1. During the first week of August 2020, we'll be upgrading the software TGP runs on to the currently available up-to-date version. The software version is a significant upgrade, so there will be some downtime as we do the work under the hood. We've got a team of professionals, including the software development company assisting the process. We've conducted substantial tests using backups of the current forum to ensure a smooth and successful upgrade. We've gone to great lengths on the design of the theme (aka 'skin' or look and feel) of the forum to offer a better user experience for members and visitors. The default theme will be new, yet clearly influenced by the classic TGP look. We will have a dark version of that also easily selectable. Also available will be a "Classic TGP" theme that closely matches the current theme you are accustomed to using with the current software. There is also an easy width adjustment to make it set width or expand to your window width for each theme. As we get closer, I'll update everyone so hopefully, no one will be caught by surprise.
    Dismiss Notice

Odd Ball Happenings from Miswired Mains

Discussion in 'Amps/Cabs Tech Corner: Amplifier, Cab & Speakers' started by TheAmpNerd, Jul 5, 2005.

  1. TheAmpNerd

    TheAmpNerd Member

    Sep 23, 2004
    I've seen this happen on more than one occasion,
    typically with a 60s or 70s Fender amp where the
    first pair of mains caps was incorrectly installed.
    I assume someone who didn't know what they
    were doing got a hold of the wrong schematic
    and went to town. or someone didn't double
    check their work.

    Either installed in series incorrectly
    or in parallel incorrectly, that is either
    the wrong polarity or with both caps
    wired in parallel as follows:

    Red - Neg cap lead (opposite lead tied to other cap).
    Black - Neg cap lead

    Red - Pos cap lead (opposite lead tied to other cap).
    Black - Pos cap lead

    What amazes me is that these amps seem to still
    for a while but sound like ****.

    and then

    Strange things noises etc start happening within the amp.

    Can anyone say what would the likely failure
    modes and symptoms be?

    Along with componants to replace?

    It is obvious, the mains filters, yes but
    I'm wondering what other electrical stresses
    this causes.

  2. stratopastor

    stratopastor Member

    Apr 27, 2005
    NorthEast England
    hi... I don't know much, but I felt sorry you'd had 21 views but no replies...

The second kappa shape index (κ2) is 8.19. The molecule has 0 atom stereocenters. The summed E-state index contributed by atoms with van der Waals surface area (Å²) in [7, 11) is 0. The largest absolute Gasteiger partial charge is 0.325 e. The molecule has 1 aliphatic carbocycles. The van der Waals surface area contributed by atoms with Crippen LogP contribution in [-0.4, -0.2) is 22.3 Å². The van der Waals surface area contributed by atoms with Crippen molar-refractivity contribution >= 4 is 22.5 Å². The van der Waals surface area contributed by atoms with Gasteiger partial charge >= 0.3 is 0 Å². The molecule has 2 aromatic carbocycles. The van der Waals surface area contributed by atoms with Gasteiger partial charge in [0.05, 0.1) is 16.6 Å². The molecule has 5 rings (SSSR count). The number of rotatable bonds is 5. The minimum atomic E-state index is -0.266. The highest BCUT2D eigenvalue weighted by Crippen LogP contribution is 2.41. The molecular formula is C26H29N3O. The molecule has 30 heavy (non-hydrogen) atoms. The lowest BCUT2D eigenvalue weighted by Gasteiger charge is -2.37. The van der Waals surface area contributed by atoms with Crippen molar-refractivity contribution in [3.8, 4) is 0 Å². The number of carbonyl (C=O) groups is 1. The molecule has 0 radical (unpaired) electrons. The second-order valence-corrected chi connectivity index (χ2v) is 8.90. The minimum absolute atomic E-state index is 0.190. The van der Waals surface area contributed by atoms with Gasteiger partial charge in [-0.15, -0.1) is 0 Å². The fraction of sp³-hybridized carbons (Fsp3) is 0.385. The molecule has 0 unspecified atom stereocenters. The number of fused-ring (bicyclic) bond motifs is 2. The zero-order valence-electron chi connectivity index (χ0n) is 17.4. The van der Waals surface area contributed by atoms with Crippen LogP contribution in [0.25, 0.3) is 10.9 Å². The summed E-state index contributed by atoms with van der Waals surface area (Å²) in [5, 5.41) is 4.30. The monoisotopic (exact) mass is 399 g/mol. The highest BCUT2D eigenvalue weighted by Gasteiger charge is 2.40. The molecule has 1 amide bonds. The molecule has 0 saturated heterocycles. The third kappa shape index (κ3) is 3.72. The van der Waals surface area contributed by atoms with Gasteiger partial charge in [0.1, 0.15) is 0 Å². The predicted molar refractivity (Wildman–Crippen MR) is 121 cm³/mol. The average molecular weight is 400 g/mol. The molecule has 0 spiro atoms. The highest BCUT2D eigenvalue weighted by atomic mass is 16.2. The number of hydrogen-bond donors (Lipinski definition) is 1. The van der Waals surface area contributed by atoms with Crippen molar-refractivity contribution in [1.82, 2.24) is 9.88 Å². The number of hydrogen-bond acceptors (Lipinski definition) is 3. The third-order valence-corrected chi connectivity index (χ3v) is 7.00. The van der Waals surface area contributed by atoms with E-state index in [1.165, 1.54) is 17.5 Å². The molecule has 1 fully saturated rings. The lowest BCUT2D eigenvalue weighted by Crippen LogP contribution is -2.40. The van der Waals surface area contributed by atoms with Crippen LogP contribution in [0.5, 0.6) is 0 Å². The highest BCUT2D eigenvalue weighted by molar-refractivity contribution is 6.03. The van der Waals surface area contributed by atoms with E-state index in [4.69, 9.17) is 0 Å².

seems to me that this fault will only have resulted in a lot of ripple on B+ and (while the amp will have sounded terrible) nothing else will have been damaged. Replace (don't re-use) the wrongly-connected filter caps and fire it up.

    If this is wrong, maybe someone else will help you by correcting me! best wishes!

  3. bruce egnater

    bruce egnater Member

    Sep 10, 2004
    The caps will most likely eventually explode....really. The wrong polarity is well....just plain not a good thing. Putting them in parallel in a typical Fender amp will exceed the voltage rating of the capacitors. Either mistake is "bad" and should be corrected right away with new caps. The incorrectly installed ones are probably damaged. If they were to short, there is a possibility it would damage a rectifier tube or diodes and even a power transformer.

  4. John Phillips

    John Phillips Member

    Mar 17, 2002
    What Bruce said. The usual symptom of a cap short is a boiling-kettle noise followed by a loud explosion and foul-smelling smoke and other residue going everywhere. Do NOT allow this to happen, it makes a real mess of the inside of the amp as well as possibly being hazardous to your health (I'm not sure, but it smells bad enough). I've only had one or two go - on old amps which had been in storage for years where I 'optimistically' (ie unwisely :)) powered them up to see what else needed fixing, without first changing the caps.

    If you suspect the caps have been installed wrongly, don't even run the amp - you're risking really major damage. If they're just very old, or slightly over the voltage rating, they may run OK but probably will fail sooner or later. (Some early JMP Marshalls run the 450V caps slightly over the rating, BTW - they're fine with modern 500V ones.)

    Don't risk reinstalling wrongly-polarized caps or ones which have been run significantly over the rating, they're an accident waiting to happen. If they're not original to the amp anyway, just throw them out.
  5. TheAmpNerd

    TheAmpNerd Member

    Sep 23, 2004
    Thanks SP, Bruce, John:

    I replace the caps as a rule on anything
    I find like that. What really surprises me
    the most was that these amps worked.
    That is about all you can say though,
    they sure don't sound good.

    Then you replace the caps and check things out
    and all is fine. Other times it isn't.

    That BF Bandmaster had caps installed incorrectly,
    then ened up with some sort of over all polarity
    problem, ending up being inphase with itself.

    I just got in a Super Reverb with the same thing.
    Caps again installed incorrectly. No one seems
    to know who's doing this mis-work, unless
    these folks are doing the work them selves
    and when the amp doesn't sound right
    after their incorrect cap job they come in
    to be repaired.

    Stranger things have happened.


    How is the RM4 stuff coming along?
    Great concept, I hope it really catches on.
    I for one would rather plug in a real pre amp
    then model something digitally.

    I wish you the best and a lot of success!


    How did your 6L6 swap in your Blue Angel turn out?
    Are you happy as it is, or going to open her up and
    make a few mods?

Share This Page